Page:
HEADLAND, Ala. (WDHN) — Farmers make up a good portion of the workforce in the Wiregrass and they rely on it to survive and make a living, but over the horizon is a new farm bill where some lawmakers are looking to make changes with a hope of saving one of the longest serving professions.
Tuberville made four stops throughout the state on Tuesday to talk about the bill. This gave farmers a chance to voice concerns and ideas they have for the farm bill, a bill that is set to expire this year.
The farm bill is a package of legislation that has a tremendous impact on farming livelihoods, how food is grown and what kinds of foods are grown.
The bill covers programs ranging from crop insurance for farmers, to healthy food access for low-income families. From farmer training to support for sustainable farming practices, the farm bill sets the stage for our food and farm systems.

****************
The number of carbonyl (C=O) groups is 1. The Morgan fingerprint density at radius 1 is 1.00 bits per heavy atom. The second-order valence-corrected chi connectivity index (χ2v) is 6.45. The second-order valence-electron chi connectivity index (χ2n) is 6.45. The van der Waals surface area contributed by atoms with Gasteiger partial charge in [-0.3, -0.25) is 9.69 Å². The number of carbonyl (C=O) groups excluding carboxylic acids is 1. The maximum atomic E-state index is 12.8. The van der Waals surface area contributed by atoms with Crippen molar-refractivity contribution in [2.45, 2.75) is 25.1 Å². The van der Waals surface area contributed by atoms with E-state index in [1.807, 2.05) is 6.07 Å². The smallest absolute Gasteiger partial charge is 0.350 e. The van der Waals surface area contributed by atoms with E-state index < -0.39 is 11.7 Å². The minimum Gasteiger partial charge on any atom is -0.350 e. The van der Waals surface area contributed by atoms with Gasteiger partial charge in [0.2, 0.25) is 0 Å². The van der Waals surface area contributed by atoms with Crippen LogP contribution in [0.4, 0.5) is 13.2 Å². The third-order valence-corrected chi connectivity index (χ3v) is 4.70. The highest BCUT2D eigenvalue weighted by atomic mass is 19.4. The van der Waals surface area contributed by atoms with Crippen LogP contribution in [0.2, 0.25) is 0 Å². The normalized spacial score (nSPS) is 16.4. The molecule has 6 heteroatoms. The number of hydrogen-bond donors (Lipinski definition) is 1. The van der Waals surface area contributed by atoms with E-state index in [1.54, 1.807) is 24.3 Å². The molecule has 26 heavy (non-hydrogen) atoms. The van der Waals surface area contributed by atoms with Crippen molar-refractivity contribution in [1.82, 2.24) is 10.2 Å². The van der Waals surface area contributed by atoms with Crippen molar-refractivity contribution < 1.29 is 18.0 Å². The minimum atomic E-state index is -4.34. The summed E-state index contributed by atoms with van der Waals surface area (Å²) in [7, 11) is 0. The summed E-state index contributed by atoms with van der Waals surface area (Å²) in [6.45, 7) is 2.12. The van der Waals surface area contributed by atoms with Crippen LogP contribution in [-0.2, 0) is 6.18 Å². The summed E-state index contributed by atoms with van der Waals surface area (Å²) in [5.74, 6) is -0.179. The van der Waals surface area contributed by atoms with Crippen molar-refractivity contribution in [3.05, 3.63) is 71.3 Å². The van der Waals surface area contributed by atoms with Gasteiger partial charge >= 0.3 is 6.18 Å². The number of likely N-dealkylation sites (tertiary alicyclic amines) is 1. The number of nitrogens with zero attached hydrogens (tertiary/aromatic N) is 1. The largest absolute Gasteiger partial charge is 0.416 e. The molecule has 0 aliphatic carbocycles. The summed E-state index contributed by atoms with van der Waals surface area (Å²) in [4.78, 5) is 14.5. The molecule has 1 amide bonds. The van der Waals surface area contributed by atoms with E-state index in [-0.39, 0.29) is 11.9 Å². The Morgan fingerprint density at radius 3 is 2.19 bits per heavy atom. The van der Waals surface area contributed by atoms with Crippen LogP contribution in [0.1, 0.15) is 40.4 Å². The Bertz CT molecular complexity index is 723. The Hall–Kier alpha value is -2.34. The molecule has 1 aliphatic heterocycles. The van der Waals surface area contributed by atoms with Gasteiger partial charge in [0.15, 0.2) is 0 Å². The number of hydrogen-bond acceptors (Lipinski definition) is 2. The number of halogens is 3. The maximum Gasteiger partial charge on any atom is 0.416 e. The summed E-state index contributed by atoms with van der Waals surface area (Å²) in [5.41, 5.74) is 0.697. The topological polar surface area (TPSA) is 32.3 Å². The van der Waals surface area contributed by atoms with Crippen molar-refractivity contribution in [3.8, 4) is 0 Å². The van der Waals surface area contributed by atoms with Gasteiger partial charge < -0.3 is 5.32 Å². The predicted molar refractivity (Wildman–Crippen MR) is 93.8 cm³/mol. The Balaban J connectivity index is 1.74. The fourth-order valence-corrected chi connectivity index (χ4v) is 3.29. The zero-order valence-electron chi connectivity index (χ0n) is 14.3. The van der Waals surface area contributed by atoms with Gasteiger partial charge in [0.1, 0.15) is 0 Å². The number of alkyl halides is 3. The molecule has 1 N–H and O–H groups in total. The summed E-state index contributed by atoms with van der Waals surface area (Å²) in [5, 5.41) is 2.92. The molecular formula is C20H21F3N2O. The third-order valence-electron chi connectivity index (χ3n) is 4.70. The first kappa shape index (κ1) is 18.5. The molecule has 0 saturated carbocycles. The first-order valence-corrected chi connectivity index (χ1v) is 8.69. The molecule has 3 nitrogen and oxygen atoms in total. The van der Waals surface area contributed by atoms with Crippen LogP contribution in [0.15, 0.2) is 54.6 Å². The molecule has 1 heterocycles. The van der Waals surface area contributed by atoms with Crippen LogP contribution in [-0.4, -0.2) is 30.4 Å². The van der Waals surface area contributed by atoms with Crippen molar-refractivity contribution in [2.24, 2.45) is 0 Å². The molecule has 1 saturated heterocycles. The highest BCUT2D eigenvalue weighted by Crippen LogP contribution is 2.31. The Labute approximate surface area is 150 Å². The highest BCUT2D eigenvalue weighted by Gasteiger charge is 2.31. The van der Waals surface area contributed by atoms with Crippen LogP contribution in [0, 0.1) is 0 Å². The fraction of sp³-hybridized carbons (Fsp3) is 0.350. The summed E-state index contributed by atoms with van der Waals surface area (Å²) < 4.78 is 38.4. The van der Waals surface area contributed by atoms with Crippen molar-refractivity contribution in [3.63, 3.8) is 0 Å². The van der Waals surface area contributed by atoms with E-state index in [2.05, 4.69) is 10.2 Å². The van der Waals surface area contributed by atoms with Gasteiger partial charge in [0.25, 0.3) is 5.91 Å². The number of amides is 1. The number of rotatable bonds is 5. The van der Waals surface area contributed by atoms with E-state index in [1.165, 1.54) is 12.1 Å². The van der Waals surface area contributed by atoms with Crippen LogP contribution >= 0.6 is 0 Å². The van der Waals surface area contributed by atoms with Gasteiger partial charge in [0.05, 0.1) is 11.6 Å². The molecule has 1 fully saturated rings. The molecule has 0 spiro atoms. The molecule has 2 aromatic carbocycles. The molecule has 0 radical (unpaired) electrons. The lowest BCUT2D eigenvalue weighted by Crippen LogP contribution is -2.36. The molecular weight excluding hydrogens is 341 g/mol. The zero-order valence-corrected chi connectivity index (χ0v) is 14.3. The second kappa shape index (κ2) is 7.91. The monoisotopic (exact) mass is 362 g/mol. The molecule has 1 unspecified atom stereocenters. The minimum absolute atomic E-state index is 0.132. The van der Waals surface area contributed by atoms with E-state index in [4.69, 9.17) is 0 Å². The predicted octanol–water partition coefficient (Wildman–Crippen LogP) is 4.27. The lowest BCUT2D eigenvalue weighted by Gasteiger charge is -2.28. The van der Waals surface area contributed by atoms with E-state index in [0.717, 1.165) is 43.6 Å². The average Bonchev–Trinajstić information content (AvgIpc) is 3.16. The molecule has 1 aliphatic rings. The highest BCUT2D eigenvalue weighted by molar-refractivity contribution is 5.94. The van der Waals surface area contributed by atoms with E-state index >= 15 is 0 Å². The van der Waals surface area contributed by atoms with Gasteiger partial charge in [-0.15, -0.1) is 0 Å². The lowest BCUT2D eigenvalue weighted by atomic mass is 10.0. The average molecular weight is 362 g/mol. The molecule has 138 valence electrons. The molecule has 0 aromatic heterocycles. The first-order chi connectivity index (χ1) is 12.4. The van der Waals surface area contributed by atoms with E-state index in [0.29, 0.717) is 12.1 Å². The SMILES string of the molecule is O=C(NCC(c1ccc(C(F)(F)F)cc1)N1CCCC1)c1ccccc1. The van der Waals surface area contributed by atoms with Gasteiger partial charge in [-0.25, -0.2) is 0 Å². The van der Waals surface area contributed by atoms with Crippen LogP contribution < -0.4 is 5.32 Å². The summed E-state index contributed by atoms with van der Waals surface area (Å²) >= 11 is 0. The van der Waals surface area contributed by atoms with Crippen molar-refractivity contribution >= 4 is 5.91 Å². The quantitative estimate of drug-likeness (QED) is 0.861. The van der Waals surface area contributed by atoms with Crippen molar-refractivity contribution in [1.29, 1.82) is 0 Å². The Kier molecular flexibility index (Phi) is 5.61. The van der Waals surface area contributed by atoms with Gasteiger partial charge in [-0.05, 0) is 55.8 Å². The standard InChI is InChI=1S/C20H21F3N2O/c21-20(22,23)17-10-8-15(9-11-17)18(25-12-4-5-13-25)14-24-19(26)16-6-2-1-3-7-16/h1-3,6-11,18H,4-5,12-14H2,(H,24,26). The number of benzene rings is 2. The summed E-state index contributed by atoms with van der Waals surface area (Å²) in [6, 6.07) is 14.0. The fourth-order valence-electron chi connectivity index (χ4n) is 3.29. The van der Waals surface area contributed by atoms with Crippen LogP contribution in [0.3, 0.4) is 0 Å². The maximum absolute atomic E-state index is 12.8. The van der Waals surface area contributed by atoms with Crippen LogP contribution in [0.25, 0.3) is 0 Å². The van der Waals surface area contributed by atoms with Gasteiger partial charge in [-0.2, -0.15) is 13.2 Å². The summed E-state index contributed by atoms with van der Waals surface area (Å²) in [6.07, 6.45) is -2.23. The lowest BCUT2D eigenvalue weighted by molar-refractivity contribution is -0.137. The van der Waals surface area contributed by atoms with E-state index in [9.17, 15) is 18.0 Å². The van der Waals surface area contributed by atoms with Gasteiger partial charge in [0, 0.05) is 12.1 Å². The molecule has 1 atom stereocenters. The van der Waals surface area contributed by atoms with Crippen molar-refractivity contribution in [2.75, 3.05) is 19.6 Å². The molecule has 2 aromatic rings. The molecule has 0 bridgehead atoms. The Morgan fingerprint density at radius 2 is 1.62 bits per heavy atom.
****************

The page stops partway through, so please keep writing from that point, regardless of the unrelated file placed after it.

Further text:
“We need to know the problems before we have an answer for it,” Alabama Senator Tommy Tuberville said.
Some of those concerns voiced involved funding to keep farms afloat, finding qualified specialized workers and the future of farming in the area as the amount of young people taking up the farming profession is dwindling.
“We have a declining population of farmers because our cost of farming has gone up,” Tuberville said.
Farmers in the crowd said it is due to the younger generation watching their parents work in farming where they struggled to make a living or even produce a crop.
“Their kids are not going to grow up to want to be farmers,” Tuberville said. “We want everybody to make a profit and be self-serving in our country.”
Tuberville said the fight for changes to the bill is not a political fight, but instead, it is a fight between the northern and the southern parts of the country as each part produces different kinds of crops and they each have different needs.